Juvenile justice system
Checkpoint/Juvenile Court Process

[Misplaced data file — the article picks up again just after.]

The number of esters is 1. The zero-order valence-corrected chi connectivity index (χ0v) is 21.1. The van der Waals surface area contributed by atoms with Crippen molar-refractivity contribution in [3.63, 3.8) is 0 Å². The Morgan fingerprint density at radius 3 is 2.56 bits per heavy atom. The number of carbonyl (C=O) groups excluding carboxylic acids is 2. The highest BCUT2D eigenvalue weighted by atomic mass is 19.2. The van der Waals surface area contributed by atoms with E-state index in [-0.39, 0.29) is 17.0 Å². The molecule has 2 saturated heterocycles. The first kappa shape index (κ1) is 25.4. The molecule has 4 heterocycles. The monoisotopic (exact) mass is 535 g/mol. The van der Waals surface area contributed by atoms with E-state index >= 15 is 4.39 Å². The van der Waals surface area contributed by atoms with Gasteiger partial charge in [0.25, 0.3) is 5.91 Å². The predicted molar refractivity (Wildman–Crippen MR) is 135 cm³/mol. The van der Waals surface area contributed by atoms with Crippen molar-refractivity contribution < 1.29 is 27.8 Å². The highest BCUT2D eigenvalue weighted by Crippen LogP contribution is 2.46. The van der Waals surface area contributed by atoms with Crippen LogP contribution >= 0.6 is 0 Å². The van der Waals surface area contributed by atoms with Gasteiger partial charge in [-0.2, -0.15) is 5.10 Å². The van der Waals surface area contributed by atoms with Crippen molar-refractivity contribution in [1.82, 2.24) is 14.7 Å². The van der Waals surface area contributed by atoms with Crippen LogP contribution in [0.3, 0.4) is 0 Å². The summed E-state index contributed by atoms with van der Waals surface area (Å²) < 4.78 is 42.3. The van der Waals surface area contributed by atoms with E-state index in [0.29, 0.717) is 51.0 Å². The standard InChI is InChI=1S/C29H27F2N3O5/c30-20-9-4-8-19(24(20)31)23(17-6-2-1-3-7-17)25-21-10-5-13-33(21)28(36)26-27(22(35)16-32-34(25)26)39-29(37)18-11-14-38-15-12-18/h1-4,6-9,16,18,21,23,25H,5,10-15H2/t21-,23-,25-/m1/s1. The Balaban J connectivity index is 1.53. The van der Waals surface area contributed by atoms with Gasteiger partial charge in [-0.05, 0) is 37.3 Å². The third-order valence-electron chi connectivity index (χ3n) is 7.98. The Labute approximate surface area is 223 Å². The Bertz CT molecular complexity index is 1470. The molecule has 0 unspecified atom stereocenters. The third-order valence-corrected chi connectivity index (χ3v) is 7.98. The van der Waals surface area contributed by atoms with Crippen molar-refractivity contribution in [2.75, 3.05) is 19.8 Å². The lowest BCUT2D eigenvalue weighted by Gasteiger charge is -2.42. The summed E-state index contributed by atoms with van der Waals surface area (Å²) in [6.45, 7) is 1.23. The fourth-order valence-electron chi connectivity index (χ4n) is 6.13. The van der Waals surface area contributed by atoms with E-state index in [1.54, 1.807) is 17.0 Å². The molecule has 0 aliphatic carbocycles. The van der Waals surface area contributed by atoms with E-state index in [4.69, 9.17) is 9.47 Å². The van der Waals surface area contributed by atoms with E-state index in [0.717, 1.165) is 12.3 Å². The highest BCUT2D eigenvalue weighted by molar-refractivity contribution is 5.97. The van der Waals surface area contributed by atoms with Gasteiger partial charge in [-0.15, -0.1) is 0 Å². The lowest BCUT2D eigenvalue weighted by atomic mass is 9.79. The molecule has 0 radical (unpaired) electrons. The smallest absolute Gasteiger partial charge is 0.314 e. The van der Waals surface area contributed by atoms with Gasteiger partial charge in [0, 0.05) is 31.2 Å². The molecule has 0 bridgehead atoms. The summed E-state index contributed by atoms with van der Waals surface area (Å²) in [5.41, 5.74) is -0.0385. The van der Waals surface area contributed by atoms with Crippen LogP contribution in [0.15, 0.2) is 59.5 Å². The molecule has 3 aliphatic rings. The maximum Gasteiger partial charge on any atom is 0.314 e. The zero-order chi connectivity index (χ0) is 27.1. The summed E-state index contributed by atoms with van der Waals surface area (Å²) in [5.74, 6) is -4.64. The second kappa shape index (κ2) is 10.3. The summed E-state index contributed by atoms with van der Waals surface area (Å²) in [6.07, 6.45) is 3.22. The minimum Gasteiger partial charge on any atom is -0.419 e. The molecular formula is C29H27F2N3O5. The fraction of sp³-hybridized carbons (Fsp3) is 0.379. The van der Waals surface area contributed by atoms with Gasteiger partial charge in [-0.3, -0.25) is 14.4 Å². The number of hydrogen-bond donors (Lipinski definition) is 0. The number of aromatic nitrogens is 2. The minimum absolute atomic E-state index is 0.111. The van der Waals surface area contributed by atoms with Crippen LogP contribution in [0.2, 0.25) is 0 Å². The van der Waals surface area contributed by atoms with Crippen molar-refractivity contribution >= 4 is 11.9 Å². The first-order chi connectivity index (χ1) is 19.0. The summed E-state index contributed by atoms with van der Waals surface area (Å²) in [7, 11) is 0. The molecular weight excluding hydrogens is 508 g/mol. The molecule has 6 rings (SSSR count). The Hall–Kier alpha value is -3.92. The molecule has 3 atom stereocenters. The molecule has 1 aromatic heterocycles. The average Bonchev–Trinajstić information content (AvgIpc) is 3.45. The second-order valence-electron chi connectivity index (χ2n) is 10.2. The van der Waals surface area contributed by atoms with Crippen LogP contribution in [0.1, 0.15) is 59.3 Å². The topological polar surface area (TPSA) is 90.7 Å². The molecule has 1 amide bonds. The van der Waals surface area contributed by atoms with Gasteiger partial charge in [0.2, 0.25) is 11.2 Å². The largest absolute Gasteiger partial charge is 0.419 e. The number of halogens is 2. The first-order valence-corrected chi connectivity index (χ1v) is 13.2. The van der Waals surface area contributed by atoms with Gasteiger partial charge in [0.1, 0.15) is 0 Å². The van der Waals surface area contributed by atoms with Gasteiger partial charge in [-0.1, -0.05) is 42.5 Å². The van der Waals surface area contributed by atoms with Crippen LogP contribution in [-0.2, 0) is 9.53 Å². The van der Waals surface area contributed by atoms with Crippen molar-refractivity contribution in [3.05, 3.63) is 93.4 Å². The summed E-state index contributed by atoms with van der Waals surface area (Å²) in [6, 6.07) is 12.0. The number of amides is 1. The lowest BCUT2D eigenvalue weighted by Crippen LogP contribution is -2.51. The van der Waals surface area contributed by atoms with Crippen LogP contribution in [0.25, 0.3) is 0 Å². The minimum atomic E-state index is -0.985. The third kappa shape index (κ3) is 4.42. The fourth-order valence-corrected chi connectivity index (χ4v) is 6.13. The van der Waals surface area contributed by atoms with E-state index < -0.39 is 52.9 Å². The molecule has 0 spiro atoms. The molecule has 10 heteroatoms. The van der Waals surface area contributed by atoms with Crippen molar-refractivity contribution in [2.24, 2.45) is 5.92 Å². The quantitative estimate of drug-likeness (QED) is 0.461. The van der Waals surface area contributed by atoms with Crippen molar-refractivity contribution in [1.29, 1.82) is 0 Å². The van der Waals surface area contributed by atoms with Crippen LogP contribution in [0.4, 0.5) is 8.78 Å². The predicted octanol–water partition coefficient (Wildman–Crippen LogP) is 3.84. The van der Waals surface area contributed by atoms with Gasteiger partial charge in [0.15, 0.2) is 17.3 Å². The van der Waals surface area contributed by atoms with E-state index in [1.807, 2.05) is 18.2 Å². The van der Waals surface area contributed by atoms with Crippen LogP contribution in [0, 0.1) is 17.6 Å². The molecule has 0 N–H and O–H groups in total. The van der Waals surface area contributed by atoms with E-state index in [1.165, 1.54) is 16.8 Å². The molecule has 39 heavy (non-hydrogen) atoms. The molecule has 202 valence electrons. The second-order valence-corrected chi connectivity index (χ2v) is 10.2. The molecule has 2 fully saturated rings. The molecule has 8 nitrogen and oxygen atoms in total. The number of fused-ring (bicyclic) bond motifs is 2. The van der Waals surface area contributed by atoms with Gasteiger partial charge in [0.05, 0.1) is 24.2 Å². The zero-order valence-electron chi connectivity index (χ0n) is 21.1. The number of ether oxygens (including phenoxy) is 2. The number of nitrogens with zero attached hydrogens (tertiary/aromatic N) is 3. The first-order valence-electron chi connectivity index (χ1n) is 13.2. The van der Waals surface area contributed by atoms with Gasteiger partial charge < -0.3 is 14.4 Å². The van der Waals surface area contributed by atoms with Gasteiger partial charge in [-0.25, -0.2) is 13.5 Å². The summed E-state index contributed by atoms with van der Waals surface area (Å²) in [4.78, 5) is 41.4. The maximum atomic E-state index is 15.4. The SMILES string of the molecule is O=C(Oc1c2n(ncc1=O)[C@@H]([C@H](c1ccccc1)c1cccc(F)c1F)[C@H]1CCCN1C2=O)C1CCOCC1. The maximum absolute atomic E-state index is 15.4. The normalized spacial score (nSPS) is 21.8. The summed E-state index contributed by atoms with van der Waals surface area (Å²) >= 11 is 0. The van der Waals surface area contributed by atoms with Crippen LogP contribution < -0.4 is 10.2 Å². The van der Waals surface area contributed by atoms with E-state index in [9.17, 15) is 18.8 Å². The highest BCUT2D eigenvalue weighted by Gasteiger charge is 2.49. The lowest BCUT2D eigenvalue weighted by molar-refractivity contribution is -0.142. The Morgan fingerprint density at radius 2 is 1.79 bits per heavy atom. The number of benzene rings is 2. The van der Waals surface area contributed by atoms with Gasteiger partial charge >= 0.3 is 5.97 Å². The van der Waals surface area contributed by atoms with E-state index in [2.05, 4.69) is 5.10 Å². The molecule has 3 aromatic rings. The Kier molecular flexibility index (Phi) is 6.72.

The Juvenile Court system is managed under the theory of rehabilitation rather than punishment in which also acts as parens patriae. Parens patriae is when a parent is reluctant or incapable to control a child, the state has the power to step in and act in the child’s and society’s best interest (Meyer & Grant, 2003). All juvenile courts have a judge of some type and have limited jurisdictions in which the judge is only allowed to hear certain cases. In addition, limited jurisdiction in juvenile courts depends on the age of the child, and the crime charged. In all states youths may be tried in an adult court instead of a juvenile court, depending on the condition by statutory exclusion, judicial wavier or concurrent jurisdictions (Meyer & Grant, 2003). A juvenile’s right changes by individual state legislations and policies (CJi, 2012). Juvenile’s do not have all features of the due process granted to the adults for the reason that the professionals are more concerned with balancing juvenile rehabilitation among protecting society. Juveniles brought into the juvenile justice system are processed through intake, adjudication, disposition and post-adjudications. The process of intake is to help determine the appropriate place for the youth such as a diversion program or informal dismissal if either does not fit then by petition the youth is sent to juvenile court. The adjudication process is less formal than the adult trials in addition the juveniles have fewer rights than the adults in the judicial process (CJi, 2012). Next, the disposition process is when sentencing is determined according to the youth’s social, educational, and other needs. Last the post-adjudication process which ensures the sentencing is followed after the disposition. I believe the juvenile process should differ from the adult process but more and more juveniles are processed as an adult and never get the chance to try a...
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